Why do Mississippi voters have to show an approved photo ID at the polls in order to vote?
Is this the answer to a crime wave of voters falsely identifying themselves at the polls? If that has been going on then why hasn’t anybody heard about it? Perhaps Secretary of State Delbert Hosemann is the only one in the state who heard it.
So he’s appointed himself protector-in-chief to stop the scourge of voter impersonation from spreading.
Now, let’s examine what imposition of passing a screen test in order to vote is all about.
Voter ID advocates won’t want to hear this, but in reality they’re charging every prospective voter with being guilty of impersonation until an unskilled poll worker judges him innocent.
This even after he is shown to be on the registration book and signs his name to the voter list. Shouldn’t that be enough for a citizen to exercise his fundamental right to choose officials who will represent him in government?
Hosemann, within hours after the June 3 party primaries, began crowing that the rollout of the state’s new voter ID law had gone so smoothly it put controversy over the law to rest for good. Columnist Sid Salter followed a couple days later echoing Hosemann’s declaration that the voter ID law was now “out of the way.”
Not so fast say others like Carroll Rhodes, attorney for Mississippi’s NAACP. “It’s not nearly a dead issue,” Rhodes told me.
On May 30, six organizations that have opposed the photo ID mandate heard Mississippians testify how they encountered difficulty in registering or voting. One man said he had called Hosemann’s office for a ride to the circuit clerk’s office to get a free ID card as Hosemann has offered in a TV commercial spot. When someone answered according to the witness, “they questioned me at length, asking for personal information.” At the end of the interrogation, the witness said, “I was told to call another number that didn’t answer.”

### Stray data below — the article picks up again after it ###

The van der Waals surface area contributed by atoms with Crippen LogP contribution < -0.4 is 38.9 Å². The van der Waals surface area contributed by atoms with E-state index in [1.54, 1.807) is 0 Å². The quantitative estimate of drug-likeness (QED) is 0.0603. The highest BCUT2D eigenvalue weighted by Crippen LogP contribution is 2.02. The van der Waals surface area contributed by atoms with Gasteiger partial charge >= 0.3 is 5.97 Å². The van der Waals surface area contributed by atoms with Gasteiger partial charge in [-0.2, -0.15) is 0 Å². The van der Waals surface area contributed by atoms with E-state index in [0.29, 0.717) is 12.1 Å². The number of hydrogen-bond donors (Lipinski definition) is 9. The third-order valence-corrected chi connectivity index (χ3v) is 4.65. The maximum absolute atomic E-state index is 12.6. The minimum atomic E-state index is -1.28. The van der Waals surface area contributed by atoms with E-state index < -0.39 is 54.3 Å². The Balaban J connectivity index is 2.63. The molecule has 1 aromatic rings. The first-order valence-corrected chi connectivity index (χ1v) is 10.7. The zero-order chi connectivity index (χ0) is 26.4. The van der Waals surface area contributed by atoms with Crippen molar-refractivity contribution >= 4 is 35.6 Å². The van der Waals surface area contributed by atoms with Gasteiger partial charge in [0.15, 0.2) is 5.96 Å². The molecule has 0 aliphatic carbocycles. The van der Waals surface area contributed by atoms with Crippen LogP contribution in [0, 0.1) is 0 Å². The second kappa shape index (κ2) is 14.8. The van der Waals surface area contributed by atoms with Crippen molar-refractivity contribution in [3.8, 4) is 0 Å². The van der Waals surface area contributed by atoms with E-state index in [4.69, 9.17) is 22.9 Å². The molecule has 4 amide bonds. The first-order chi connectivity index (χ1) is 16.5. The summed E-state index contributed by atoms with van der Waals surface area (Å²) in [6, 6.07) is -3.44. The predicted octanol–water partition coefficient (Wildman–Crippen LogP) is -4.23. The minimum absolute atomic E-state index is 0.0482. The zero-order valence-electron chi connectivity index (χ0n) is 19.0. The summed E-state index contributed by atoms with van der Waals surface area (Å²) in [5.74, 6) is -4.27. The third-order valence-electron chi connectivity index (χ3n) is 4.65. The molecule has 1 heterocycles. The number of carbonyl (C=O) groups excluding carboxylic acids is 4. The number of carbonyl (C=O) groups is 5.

The May 30 testimony, Rhodes said, will be forwarded to the House Judiciary Committee in Washington that is considering a bill to restore parts of the 1965 Voting Rights Act struck down by the Supreme Court last year.
But Rhodes said his side is especially encouraged by the recent decision of federal Judge Lynn Adelman in Wisconsin blocking enforcement of Wisconsin’s voter ID law, holding it unconstitutional under the post-Civil War 14th Amendment barring states from abridging citizens’ right to vote.
In public statements Hosemann implies that Mississippi is on more solid ground than most other states because its voter ID was inserted by initiative in the 1890 constitution. He evidently forgets that the state once had a poll tax and the infamous “read and understand” voter registration provisions in its 1890 constitution.
How many prospective voters had to cast affidavit ballots on June 3 because they didn’t have an ID suitable to a bailiff working the polls was unclear a week after the first primary. But think of the many instances of humiliation there must have been. Former Gov. William Winter, perhaps the state’s most noted citizen, tells me a poll worker scanned him up and down to see if he was the same guy as the one on his license.
Syndicated columnist Bill Minor has covered Mississippi politics since 1947. Contact him through Ed Inman firstname.lastname@example.org.